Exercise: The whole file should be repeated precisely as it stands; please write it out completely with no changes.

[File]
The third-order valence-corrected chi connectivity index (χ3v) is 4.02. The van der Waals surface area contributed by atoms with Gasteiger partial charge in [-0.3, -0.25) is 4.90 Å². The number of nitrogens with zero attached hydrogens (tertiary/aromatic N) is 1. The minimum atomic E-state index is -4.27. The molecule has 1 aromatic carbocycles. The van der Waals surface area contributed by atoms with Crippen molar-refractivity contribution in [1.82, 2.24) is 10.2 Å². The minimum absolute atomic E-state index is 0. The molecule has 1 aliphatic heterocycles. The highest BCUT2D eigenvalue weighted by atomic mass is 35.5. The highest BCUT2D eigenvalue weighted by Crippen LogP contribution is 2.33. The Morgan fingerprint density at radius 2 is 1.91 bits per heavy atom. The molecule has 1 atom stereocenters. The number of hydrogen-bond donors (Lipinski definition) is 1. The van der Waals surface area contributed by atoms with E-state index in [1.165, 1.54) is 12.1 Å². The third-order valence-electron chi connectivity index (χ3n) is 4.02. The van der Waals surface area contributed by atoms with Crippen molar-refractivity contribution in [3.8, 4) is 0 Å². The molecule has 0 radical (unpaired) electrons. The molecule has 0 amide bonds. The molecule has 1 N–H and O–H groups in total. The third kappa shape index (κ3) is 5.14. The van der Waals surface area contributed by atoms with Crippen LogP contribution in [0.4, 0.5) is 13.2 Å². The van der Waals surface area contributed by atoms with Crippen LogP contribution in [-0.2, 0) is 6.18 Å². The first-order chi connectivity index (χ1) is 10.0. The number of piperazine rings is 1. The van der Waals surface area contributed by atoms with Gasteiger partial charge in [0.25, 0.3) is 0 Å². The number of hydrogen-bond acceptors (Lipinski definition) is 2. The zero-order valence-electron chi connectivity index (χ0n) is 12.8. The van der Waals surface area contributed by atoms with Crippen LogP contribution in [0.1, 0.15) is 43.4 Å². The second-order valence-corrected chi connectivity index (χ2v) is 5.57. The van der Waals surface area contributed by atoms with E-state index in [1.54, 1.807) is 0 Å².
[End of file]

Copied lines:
The third-order valence-corrected chi connectivity index (χ3v) is 4.02. The van der Waals surface area contributed by atoms with Gasteiger partial charge in [-0.3, -0.25) is 4.90 Å². The number of nitrogens with zero attached hydrogens (tertiary/aromatic N) is 1. The minimum atomic E-state index is -4.27. The molecule has 1 aromatic carbocycles. The van der Waals surface area contributed by atoms with Crippen molar-refractivity contribution in [1.82, 2.24) is 10.2 Å². The minimum absolute atomic E-state index is 0. The molecule has 1 aliphatic heterocycles. The highest BCUT2D eigenvalue weighted by atomic mass is 35.5. The highest BCUT2D eigenvalue weighted by Crippen LogP contribution is 2.33. The Morgan fingerprint density at radius 2 is 1.91 bits per heavy atom. The molecule has 1 atom stereocenters. The number of hydrogen-bond donors (Lipinski definition) is 1. The van der Waals surface area contributed by atoms with E-state index in [1.165, 1.54) is 12.1 Å². The third-order valence-electron chi connectivity index (χ3n) is 4.02. The van der Waals surface area contributed by atoms with Crippen molar-refractivity contribution in [3.8, 4) is 0 Å². The molecule has 0 radical (unpaired) electrons. The molecule has 0 amide bonds. The molecule has 1 N–H and O–H groups in total. The third kappa shape index (κ3) is 5.14. The van der Waals surface area contributed by atoms with Crippen LogP contribution in [0.4, 0.5) is 13.2 Å². The van der Waals surface area contributed by atoms with Crippen LogP contribution in [-0.2, 0) is 6.18 Å². The first-order chi connectivity index (χ1) is 10.0. The number of piperazine rings is 1. The van der Waals surface area contributed by atoms with Gasteiger partial charge in [0.25, 0.3) is 0 Å². The number of hydrogen-bond acceptors (Lipinski definition) is 2. The zero-order valence-electron chi connectivity index (χ0n) is 12.8. The van der Waals surface area contributed by atoms with Crippen LogP contribution in [0.1, 0.15) is 43.4 Å². The second-order valence-corrected chi connectivity index (χ2v) is 5.57. The van der Waals surface area contributed by atoms with E-state index in [1.54, 1.807) is 0 Å².